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How Saudi Arabia Benefits From Cheap Oil

Investopedia logoInvestopedia 05-05-2015 Matthew Johnston
Since the middle of last summer oil prices have dropped significantly and many have wondered why the traditional ‘swing producer’ Saudi Arabia has not intervened by cutting production. © Thinkstock Since the middle of last summer oil prices have dropped significantly and many have wondered why the traditional ‘swing producer’ Saudi Arabia has not intervened by cutting production.

Since the middle of last summer oil prices have dropped significantly and many have wondered why the traditional "swing producer" Saudi Arabia has not intervened by cutting production as it did during the Asian financial crisis, the popping of the tech bubble in the early 2000s, and again at the start of the recent financial crisis. In fact, Saudi Arabia has actually just recently increased production to 10.3 million barrels per day, its highest level on record. Although this decision appears economically unjustified, the cost of earning a lower profit margin is being offset by two significant benefits: one is the economic benefit of maintaining market share and the other is the geopolitical benefit of being hurt less by low oil prices than Saudi Arabia’s strategic rivals.

The context: The downward trend in global oil prices

There are both supply side and demand side reasons for the current depressed level of global oil prices. On the supply side there has been the development of American shale oil and the Canadian oil sands, as well as “new supplies from Russia, the Arctic, Brazil, Central Asia, Africa and growing volumes of offshore oil around the world.” There has also been recent “unexpected resumption of oil production in Libya, Nigeria, South Sudan and Iraq,” as well as the possibility of a future boom in Mexican oil production.

On the demand side the slowdown in growth in both China and Europe has meant a decreased demand for oil. Technological advancements leading to increased energy efficiency have had a negative effect on global demand for oil. Given this situation of increased supply and decreased demand for oil, Saudi Arabia is taking advantage of the benefits that a lower oil price provides.

Economic benefits for Saudi Arabia

As Saudi Arabia faces increased competition from international competitors like American shale oil drillers, the Saudis are much more concerned about maintaining market share than in previous years. Since shale production in America is more costly than Saudi Arabia’s oil production, the Saudis can still profit from lower oil prices where American producers would be taking a loss. Reuters reports in 2014 that the average estimates of the marginal cost of producing one new barrel of oil are between $70 and $77 per barrel for US shale oil whereas the marginal cost for Middle East Onshore oil production is between $10 and $17 per barrel. The Saudis are effectively driving these higher-cost American producers out of the market by keeping prices lower, thus maintaining a greater share of the market.

Geopolitical benefits for Saudi Arabia

Although maintaining market share at the expense of American producers, both Saudi Arabia and its ally the United States benefit geopolitically. As Phil Leech of Capital As Power says, "The cut in prices clearly harms all producers by reducing the amount of profit per barrel, but it certainly harms some more than others. For example as demonstrated by The Economist recently, the current oil price has dropped below the ‘break even price’ for all major suppliers (with the exception of Kuwait), and this includes the traditional ‘swing producer’ Saudi Arabia. But the drop is far more damaging to several international actors, most of whom happen to be strategic rivals to either Saudi Arabia, and/or its closest ally, the US (e.g. Russia, Iran and the Islamic State)."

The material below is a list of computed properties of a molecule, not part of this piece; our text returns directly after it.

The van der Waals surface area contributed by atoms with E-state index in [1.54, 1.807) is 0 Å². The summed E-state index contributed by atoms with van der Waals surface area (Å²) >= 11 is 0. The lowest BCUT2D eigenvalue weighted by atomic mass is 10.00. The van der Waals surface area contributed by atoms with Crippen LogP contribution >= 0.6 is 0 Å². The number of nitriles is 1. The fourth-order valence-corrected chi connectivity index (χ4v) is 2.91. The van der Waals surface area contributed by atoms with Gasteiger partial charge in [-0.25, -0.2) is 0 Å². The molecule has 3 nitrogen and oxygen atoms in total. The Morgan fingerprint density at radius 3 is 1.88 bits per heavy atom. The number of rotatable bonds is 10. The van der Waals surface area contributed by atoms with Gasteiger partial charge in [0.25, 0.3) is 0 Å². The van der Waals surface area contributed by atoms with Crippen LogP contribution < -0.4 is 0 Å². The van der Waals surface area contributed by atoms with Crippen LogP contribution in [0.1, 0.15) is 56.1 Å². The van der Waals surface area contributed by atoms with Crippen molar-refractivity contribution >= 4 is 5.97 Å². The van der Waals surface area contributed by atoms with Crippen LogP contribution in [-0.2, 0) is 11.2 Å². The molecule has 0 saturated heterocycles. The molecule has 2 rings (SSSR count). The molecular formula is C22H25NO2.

As of October of last year, Saudi Arabia’s breakeven point was less than Russia and Iran, as well as the Islamic State occupied area of Iraq. Although Saudi Arabia is currently above the breakeven point as well, it is in a much better position than its rivals.

What is interesting is that Saudi Arabia’s decision not to cut oil production to prop up prices comes at a time when its American ally is in conflict with all three of the above mentioned rivals: conflict with Russia over the annexation of Crimea in the Ukraine; conflict with Iran over its nuclear program; and conflict with the terrorism of the Islamic State. The US has imposed trade sanctionson all three of these rivals; that, coupled with lower oil prices is causing severe economic hardship for these nations, and the hope for Saudi Arabia and the US is that this will cause these nations to make serious concessions to the U.S. led global political consensus.

The Bottom Line

Thus, although suffering from lower profit margins overall, Saudi Arabia is well positioned to benefit both economically and geopolitically by not intervening to prop up global oil prices. Although the lower oil prices mean American shale oil producers suffer and thus cede market share to the Saudis, the US may be more forgiving of its ally due to the geopolitical benefits made for both countries against the strategic rivals of Russia, Iran and the Islamic State.

SEE SLIDESHOW (below): Biggest oil producing countries in the world >>

A look at the world's top oil producers, with the US rising to number two just behind Saudi Arabia. The world's top oil producing countries

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